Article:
Karl Popper challenged the inductive mode of confirmation in Logik Der Forschung 1935 to show that scientists could get along with deductive testing and a theory of conjectural knowledge instead of a theory of justified belief. Popper’s theory is widely rejected and seldom mentioned in books classified as epistemology on the Fisher shelves. In those circles it is not regarded as a theory of knowledge at all.

William W Bartley took up Popper’s response and wrote a great deal about justification and justificationism to take the argument with the inductivists to a deeper level but it never caught on outside the Popper school. The gravitational attraction of the imperative to seek justification has been too strong.

Popper’s concession was to talk about the justification of a critical preference for one theory rather than another on the basis of pluralistic criteria – explanatory power, internal consistency, consistency with other well-tested theories, with the presupposition of a metaphysical research program. This makes a connection with Nancy Cartwright’s theoretical pluralism.

The last part of Goodman’s discussion turns to the problem of projecting from any set of cases to others, like projecting that green emeralds will be green in future. He makes the point against Hume that predictions based on some regularities are valid while some others are not [81]. On the specific matter of green and grue, he notes that “To say that valid predictions are those based on past regularities, without being able to say which regularities, is thus quite pointless.” [81]

Taking up this issue about which regularities are indeed regular, consider the colour of emeralds. They have the crystal structure of the mineral beryl (Be3Al2(SiO3)6) colored green by trace amounts of chromium and sometimes vanadium [Wiki]. This is an intrinsic property of emeralds, an essential property rather than an incidental like a coat of green paint. So if the emeralds changes from green to blue at some stage we have an interesting scientific question to ask about the process that occurred to produce the effect. In the absence of such a process the green colour of emeralds would appear to be a paradigm case of the regularity that permits valid predictions.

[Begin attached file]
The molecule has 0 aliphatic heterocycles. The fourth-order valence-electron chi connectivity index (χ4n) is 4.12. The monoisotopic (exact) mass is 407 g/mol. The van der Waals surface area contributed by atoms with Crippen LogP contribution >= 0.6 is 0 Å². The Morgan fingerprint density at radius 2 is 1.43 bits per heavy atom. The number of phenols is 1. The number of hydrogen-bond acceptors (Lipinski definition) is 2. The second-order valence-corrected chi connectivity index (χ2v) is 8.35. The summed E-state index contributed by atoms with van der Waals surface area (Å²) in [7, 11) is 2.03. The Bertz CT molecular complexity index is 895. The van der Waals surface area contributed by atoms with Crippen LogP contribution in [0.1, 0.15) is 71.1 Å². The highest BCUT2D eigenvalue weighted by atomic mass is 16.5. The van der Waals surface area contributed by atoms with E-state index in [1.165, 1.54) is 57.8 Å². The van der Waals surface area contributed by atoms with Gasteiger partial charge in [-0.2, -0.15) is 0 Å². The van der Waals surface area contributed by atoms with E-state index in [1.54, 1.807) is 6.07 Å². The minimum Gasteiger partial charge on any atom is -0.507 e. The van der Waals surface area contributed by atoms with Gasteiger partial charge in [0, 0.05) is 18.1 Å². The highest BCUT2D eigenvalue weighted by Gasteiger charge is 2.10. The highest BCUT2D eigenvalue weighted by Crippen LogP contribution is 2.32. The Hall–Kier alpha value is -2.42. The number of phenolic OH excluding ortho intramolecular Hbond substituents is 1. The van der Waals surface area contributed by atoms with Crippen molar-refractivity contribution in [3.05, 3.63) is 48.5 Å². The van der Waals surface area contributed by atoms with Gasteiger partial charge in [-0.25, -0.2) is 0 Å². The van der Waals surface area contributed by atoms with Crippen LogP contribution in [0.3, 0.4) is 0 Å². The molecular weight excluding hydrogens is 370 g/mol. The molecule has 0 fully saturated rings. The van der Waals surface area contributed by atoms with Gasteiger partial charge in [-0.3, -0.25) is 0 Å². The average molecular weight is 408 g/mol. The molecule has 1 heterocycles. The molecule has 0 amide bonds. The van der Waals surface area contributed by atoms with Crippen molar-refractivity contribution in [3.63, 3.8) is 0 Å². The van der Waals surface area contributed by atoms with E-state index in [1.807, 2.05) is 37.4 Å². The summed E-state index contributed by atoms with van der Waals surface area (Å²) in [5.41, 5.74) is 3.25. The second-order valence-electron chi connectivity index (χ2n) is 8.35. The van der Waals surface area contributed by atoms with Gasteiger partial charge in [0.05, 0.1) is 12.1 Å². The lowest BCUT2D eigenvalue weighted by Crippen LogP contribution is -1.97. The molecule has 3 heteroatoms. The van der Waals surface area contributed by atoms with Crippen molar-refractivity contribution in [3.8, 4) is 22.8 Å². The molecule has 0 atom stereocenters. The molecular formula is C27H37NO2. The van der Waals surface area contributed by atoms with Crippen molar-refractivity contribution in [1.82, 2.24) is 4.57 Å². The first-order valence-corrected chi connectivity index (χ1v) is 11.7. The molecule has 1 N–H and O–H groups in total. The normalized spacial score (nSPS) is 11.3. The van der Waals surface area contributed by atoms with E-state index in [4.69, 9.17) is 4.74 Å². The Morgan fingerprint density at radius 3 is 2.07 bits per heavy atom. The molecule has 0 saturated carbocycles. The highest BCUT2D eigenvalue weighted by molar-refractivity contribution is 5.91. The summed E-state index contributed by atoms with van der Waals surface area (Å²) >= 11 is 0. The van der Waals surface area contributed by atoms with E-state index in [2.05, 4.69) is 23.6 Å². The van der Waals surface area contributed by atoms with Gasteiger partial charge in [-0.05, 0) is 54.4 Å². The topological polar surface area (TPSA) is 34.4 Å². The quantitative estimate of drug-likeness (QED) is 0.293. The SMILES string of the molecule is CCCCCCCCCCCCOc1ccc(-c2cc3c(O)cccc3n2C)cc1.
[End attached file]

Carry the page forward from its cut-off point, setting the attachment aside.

We may be excited to find the change in colour if it happens  because the violation of expectations is one of the great triggers for scientific advances. Hence the importance of Popper’s critical approach based on efforts to falsify hypotheses. It is not that we want falsified hypotheses, indeed he suggested we need some hypotheses to stand up to indicate that we are making progress. Nor does this mean that a falsified hypothesis or theory is instantly cast into outer darkness, there may be no better available. Besides there are two other considerations (1) the effect has to be repeatable if it really matters (see the claim to cold fusion) and (2) pace Cartwright some competing theories may perform better than others on some criteria or in some domains of application but not in all.

To conclude, there is a program of critical preference available as well as the program of confirmation/justification. This derives from Popper’s critical approach and conjectural knowledge, extended by Bartley’s work on the logic of justification in relation to various problems of rationality, including the rationality of science. Among the consequences of this program are the dissolution of inductive confirmation pace Hume and Goodman, also the problem of Hempel’s ravens and the Gettier problem.